When you’re bored or in-between things, it can be a great distraction. You can learn in the process.
Do not tweet while driving a car.
Communicating in 140 characters or less is not easy, but it will improve your writing skills more than you realize.
Get to know people by following their tweets and seeing their interests.
Compliment others when you can.
Make mistakes, but keep going. You are not going to get it all right. Especially with a tweet which can be easily misunderstood.
Don’t buy followers to increase your numbers. I never did. These are fake accounts and often disappear after a few months.
Be polite and kind.
Discover. You will have an opportunity to explore ideas in a new way.
Don’t share only your own stuff.
Laugh. I’m often laughing when I read tweets.
Hear the other side of an argument.
Share. Other people’s posts. Ideas. Random thoughts.
Understand what is public. Most tweets are public. Yes, you can use DM’s or have locked accounts. That is up to you, but I consider tweets public.
Use Buffer to space out your tweets and not overwhelm your followers. Ask @leowid if you need information.
Tone can easily be misunderstood. You can’t worry too much about it, but realize that it is easy to be misunderstood when you only have a few characters to convey an idea. Some will understand when you are sarcastic or joking; others will not. Some may be offended.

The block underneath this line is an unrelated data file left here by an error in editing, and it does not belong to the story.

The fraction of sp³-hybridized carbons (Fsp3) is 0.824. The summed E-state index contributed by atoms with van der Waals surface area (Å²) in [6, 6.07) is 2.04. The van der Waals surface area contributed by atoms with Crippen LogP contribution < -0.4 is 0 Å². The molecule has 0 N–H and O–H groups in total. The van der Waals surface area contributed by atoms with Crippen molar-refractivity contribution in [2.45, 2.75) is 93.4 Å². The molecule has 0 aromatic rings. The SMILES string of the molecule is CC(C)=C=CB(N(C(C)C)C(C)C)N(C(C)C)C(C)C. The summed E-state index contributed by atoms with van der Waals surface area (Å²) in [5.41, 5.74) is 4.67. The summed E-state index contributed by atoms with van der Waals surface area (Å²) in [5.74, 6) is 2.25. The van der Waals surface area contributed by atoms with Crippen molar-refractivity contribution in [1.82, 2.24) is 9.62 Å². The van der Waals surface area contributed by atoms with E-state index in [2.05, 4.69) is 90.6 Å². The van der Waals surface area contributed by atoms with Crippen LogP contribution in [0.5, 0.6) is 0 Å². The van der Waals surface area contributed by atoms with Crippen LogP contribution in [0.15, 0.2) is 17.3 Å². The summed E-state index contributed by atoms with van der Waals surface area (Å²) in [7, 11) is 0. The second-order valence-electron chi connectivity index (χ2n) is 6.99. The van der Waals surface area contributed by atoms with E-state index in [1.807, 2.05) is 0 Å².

Try using hashtags, but don’t overdo it. That allows others searching to find your tweet. Are you sending #health or #productivity or #business or #news or #randomfacts? You can make them up, too.
It’s okay to repeat tweets. Your followers may have missed it, or may be in a different timezone.
Don’t outsource it. People know whether it is your voice. Don’t talk about it, do it.
Participate. Watch a television show and jump into the conversation.
Send pictures via Twitter because a picture communicates more than 140 characters can.
Don’t tweet when you’re angry.
Find some chats to join. For instance, I try to join @lollydaskal in her chat #leadfromwithin.
Ignore some. There are some odd people on Twitter. Some are so negative, I suggest that they leave and join Bitter. Ignore them or block them from your stream. You don’t need the aggravation.
Discover. You will discover news feeds and breaking news and trends, often before the media reports the story.
Be real. Don’t let others tweet on your behalf. Your followers want to hear your voice.
Create lists. I just started to realize the power of a good list where you segment different people in categories.
Force yourself to be clear and to the point.
Be helpful to others.
Discover a whole new world online.
Have fun with it. You may find yourself “Twitdicted.” I love Twitter.
Be in control of social media. Do not let it control you. Even if you are addicted.
Open your heart and mind. Create an experience.
Find your tribe. You will find like-minded individuals who will inspire and challenge you.
Enjoy it. It’s not a chore. If it becomes one, take a break.
Be grateful. A special thank you to all I have met and connected in the Twittersphere. You have enriched my life in ways I couldn’t have anticipated. You have helped me in ways I didn’t imagine. And I appreciate all that you teach me daily.